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Post by Durand » 10 Mar 2004 20:06


Presented herein is quick history of the Reichshammerbund. Hopefully it will be of some interest.

The RHB was founded by several people, but the driving personality behind it was Theodor Fritsch. Fritsch was a well-known figure in political circles in Germany during the first years of the 20th century. He strongly favored protection of tradesmen, was pro-monarchy, anti-capitalist, and a strong anti-semite. He was also a follower of Guido von List.
Von List is credited with uniting pan-Germanism with occult thinking. He was the grandfather of the aryan myth in the latter part of the 19th century and the swastika played a role in his theories. From this beginning, the swastika gained in popularity among adherents to völkisch ideas.

In the last years of the 19th century a few political partys developed on a platform of anti-semitism. Fritsch did not run as a candidate for these parties because he thought that the platform was too narrow for the parties to enjoy long term success. By 1902, Fritsch was trying to create a wider anti-semitic movement that was beyond a political party. He began publishing a journal called the Hammer. Within a few years, subscribers to the Hammer were loosely organised into Hammer discussion groups.

In 1912 there occurred a number of events in Germany that appeared as crises in the eyes of the Hammer groups and among fellow travelers. There had been a blow to German national prestige in a dispute over rights in Morocco and the conservatives took a pounding from Liberals in the German parliament. In response, the Hammer groups were formed into the Reichshammerbund, the organisation's constitution was written in February 1912 and the organisation formally came into being at Leipzig in May of that year. In order to become a member, one had to prove their Aryan credentials.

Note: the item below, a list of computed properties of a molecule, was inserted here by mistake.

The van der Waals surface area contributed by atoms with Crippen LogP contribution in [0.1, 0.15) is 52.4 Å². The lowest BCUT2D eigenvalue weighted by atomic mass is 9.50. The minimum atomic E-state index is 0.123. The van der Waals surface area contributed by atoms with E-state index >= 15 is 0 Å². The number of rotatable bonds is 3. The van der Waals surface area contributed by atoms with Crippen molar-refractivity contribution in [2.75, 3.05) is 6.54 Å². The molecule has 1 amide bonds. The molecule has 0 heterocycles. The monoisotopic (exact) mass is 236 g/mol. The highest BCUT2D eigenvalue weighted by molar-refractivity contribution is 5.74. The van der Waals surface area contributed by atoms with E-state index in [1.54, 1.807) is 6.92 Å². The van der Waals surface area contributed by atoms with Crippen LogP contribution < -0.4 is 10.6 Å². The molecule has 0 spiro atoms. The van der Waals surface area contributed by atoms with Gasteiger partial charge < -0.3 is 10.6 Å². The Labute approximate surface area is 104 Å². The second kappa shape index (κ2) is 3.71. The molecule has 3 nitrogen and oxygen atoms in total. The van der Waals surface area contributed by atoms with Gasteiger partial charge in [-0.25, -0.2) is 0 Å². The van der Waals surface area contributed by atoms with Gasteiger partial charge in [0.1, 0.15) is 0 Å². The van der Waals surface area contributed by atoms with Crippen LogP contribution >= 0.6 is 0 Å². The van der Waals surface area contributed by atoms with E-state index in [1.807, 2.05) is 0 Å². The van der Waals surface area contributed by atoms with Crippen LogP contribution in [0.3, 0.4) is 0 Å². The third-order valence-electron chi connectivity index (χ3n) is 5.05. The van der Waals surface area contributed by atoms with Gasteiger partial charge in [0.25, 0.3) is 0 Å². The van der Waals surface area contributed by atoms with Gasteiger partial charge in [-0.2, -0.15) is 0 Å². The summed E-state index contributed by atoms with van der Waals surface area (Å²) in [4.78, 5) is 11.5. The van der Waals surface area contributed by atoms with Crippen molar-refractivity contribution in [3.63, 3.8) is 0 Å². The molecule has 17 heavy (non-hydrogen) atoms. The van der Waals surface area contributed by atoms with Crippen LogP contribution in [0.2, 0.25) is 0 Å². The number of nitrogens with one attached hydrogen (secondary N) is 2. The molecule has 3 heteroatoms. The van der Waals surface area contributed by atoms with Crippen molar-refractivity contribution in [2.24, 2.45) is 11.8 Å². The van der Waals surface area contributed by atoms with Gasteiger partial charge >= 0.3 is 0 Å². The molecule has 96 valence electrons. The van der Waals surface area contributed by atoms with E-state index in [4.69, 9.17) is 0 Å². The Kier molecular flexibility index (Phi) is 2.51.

The Reichshammerbund was a fairly public organisation, but it had a secret twin. There were those in the völkisch movement who wanted to form their own anti-semitic lodges based loosely on the framework of the Masons. By 1911, the Hammer group in Madgeburg had formed the Wotan lodge, incorporating anti-semitic ideas and German pagan ritual. A short time later, Fritsch became the Grand Master of the Lodge and in March 1912 changed the name to the Germanenorden. The ritual of the Germanenorden included the use of the swastika symbol. Later in 1916, a swastika with a cross superimposed on it began to appear on the cover of the GO's newsletter. At the end of 1918, the Thule Society became the successor to the GO.

The foregoing is based on the Occult Roots of Nazism by Nicholas Goodrick-Clarke. The subject is much more involved and I have tried to give a brief overview of the evolution of these groups.



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